Aston Villa gave their supporters the joy of six last Saturday with the 3-2 victory over Burton Albion wrapping up a superb half dozen of victories in a row. That’s an achievement not to be sniffed at, at any level. However, there is no time to pat ourselves on the back for too long as this coming weekend sees the visit of fierce rivals Birmingham City and the potential return of Holte End hero, Gabriel Agbonlahor.
The match is a special highlight of the fixture list and both sides come into it in good form. Whilst the result is the only thing that matters, the game may carry extra significance for one player in particular.
Agbonlahor is a man of extremely peculiar standing. Despite being the club’s all-time leading Premier League goalscorer, he is also vilified by the majority of the club’s supporters. Where some regard him as a legend or a hero, some say he has stolen a wage for many a year.
Whatever your views on him, come derby-day, Agbonlahor has a curious knack of finding the net with extremely important goals. And in recent times, another oddity is that, despite seemingly constantly being injured, Gabby somehow manages to be fit for these games.
Indeed, after missing most of this current season, Agbonlahor seems to be thawing himself out at just the right time once again. A video posted by the man himself on his Instagram account a couple of weeks ago showed him scoring a top corner ‘worldy’ in training. He is clearly intent on staking a claim to participate.
But in all likelihood, this will be Gabby’s final second city-derby match, whether he plays or not. The much-maligned hitman is out of contract come June and there appears to be very little chance of an offer forthcoming. There is no doubt that Agbonlahor was one of the biggest beneficiaries from the Randy Lerner era, being handed a five-year contract worth a reported £60k a week that he has dined out on for the entirety of that duration.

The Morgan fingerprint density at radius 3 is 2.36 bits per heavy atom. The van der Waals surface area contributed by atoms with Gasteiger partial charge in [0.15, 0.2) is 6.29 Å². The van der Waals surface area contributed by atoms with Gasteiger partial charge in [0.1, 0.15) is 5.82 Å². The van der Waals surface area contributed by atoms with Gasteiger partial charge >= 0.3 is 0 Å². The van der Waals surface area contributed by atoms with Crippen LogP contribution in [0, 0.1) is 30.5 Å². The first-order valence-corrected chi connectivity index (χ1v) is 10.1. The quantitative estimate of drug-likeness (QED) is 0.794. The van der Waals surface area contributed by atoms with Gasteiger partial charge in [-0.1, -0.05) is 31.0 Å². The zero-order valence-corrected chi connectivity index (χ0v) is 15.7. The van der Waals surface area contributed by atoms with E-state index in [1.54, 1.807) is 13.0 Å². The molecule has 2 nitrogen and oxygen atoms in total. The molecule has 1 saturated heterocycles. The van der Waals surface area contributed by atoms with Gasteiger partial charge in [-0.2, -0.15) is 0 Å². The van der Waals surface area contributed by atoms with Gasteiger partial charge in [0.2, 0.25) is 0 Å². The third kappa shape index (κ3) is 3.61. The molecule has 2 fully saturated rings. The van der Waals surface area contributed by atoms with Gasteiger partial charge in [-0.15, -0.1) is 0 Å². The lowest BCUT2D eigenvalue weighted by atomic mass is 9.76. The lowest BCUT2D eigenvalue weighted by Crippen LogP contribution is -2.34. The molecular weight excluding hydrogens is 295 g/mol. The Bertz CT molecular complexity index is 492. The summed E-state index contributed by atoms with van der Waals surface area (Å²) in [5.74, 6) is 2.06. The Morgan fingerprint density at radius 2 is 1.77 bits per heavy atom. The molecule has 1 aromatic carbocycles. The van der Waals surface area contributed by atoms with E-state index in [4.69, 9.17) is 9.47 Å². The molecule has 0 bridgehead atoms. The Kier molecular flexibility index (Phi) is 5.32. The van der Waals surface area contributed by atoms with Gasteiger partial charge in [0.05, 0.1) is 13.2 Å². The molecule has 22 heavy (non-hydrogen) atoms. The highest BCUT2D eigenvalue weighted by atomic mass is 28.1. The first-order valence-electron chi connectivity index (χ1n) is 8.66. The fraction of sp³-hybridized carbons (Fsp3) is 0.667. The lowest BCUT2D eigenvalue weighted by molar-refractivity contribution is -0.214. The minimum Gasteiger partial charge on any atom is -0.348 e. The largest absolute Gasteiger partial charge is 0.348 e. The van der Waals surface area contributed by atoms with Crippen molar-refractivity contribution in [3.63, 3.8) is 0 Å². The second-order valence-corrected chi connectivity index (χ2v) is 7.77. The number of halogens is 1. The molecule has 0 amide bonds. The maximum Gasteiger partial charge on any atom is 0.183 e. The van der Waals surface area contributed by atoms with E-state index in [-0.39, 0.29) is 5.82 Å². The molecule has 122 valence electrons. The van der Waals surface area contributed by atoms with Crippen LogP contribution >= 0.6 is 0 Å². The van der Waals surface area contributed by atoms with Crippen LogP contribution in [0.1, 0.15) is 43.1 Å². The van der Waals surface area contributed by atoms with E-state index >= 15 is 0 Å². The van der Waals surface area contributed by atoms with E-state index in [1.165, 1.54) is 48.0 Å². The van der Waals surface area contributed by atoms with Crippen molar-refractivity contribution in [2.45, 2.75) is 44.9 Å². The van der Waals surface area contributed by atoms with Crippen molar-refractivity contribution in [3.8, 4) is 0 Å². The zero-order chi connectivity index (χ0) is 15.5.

In a week where it has been revealed that Alan Hutton, a player who has given his all for the club in the face of adversity, will not be given a contract renewal this summer, there seems absolutely no hope for Agbonlahor. And in my opinion, nor should there be.
I find it difficult to blame the player himself for the contract he is on. After all, if that sort of money and security is offered, I know I’d definitely sign, and so would you. However, the big issue is that having signed such a deal, as a lifelong Villa fan which he and I both are, I wouldn’t have then sat on my backside doing nothing for the next five years.
By my own admission, that actually may be slightly harsh. Injuries have certainly played a part in his recent absences from first-team football. Steve Bruce has commented several times that Agbonlahor has been dedicated to his training, when able to participate.